Air Forces Iceland continued the air defense mission of Iceland as a tenant organization at Keflavik. Under Air Defense Command until 1979 and under Tactical Air Command until 1992. On 1 June 1992, Air Combat Command (ACC) assumed command and control of AFI and the 57 FIS. Less than a year later, the 57 FIS was redesignated as the 57 Fighter Squadron (57 FS) and reassigned to the 35th Fighter Wing (35 WG) that was transferred from the closing George AFB, California.
On 1 October 1994, the 35th Wing was inactivated at Keflavik and reactivated that same day at Misawa Air Base in Misawa, Japan as the 35th Fighter Wing, where it currently operates. The 35th Wing was replaced by the newly-activated 85th Wing. On 1 March 1995, the 57th FS was inactivated and the interceptor force was replaced by Regular Air Force and Air National Guard F-15 Eagle fighter aircraft rotating every 90 days to Iceland until the USAF inactivated the 85th Group in 2002. United States Air Forces in Europe (USAFE) took over ACC responsibilities at Keflavik on October 1, 2002 as part of a larger restructuring of the unified commands.
The 85th was reduced to a Group level and supported rotational deployments. The 85th Group continued to support rotational deployments until it was inactivated during a one-hour, formal ceremony on 28 June 2006, as a result of the Air Force reduction in forces in Iceland. All rotational fighters left and the 56th Rescue Squadron ceased operation at the end of the fiscal year.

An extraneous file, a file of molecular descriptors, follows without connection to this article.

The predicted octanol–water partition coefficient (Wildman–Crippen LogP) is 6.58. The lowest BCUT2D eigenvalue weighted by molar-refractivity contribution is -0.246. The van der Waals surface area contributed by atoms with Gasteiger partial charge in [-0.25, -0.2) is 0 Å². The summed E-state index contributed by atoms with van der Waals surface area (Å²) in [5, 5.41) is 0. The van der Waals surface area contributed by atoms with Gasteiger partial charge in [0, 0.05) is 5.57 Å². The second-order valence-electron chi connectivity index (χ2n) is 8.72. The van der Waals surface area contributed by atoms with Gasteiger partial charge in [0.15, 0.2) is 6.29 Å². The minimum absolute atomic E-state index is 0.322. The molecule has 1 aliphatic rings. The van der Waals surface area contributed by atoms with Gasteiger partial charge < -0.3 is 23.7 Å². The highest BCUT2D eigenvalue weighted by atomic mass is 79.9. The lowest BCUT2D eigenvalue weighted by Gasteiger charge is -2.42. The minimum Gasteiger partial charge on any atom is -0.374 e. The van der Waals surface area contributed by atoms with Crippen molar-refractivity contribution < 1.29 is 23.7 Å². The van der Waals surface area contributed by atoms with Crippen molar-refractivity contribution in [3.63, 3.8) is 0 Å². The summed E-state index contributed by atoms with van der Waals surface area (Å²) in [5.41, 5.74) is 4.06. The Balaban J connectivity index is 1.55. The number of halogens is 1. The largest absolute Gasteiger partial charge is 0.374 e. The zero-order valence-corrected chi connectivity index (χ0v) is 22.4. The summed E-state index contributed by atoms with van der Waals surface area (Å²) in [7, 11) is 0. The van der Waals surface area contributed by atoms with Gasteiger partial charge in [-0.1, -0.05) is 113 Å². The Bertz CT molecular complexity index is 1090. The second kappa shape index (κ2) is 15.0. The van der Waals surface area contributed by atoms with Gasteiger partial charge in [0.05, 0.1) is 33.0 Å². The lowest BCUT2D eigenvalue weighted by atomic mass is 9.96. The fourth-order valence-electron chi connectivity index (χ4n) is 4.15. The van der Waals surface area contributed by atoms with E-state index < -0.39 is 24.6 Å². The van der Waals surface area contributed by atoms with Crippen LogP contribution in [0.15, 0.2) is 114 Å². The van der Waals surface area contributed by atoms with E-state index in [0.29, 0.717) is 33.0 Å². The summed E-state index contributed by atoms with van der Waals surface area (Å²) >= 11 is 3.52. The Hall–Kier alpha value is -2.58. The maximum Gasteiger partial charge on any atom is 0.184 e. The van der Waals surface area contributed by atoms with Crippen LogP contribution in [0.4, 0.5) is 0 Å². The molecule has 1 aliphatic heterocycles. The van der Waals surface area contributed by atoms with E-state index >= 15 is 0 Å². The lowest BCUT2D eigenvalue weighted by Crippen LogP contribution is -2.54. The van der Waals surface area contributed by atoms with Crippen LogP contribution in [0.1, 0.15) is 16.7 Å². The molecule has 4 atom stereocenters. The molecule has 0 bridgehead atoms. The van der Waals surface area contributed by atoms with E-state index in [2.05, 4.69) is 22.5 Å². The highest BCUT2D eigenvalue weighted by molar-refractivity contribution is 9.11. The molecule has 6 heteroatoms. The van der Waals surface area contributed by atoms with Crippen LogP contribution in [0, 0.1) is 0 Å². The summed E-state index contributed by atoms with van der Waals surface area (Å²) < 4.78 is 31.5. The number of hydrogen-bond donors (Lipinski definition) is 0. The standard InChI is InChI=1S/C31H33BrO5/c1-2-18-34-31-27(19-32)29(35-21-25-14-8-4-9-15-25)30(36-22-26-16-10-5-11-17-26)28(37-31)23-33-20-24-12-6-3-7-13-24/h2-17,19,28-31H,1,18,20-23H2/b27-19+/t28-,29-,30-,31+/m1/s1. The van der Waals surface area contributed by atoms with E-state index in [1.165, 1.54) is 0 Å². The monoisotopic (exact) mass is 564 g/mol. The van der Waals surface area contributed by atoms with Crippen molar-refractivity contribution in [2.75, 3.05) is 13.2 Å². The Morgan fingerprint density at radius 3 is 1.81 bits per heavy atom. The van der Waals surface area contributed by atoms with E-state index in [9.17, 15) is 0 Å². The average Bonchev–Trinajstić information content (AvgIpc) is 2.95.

Other articles related to "united states, states, state, united states air force use, forces, united states air force, air":
... The Thirtieth United States Congress was a meeting of the legislative branch of the United States federal government, consisting of the United States Senate and the United States House of Representatives ... of seats in the House of Representatives was based on the Sixth Census of the United States in 1840 ...
... states (joined the Union on August 21, 1959), and is the only U.S ... state made up entirely of islands ... The state encompasses nearly the entire volcanic Hawaiian Island chain, which comprises hundreds of islands spread over 1,500 miles (2,400 km) ...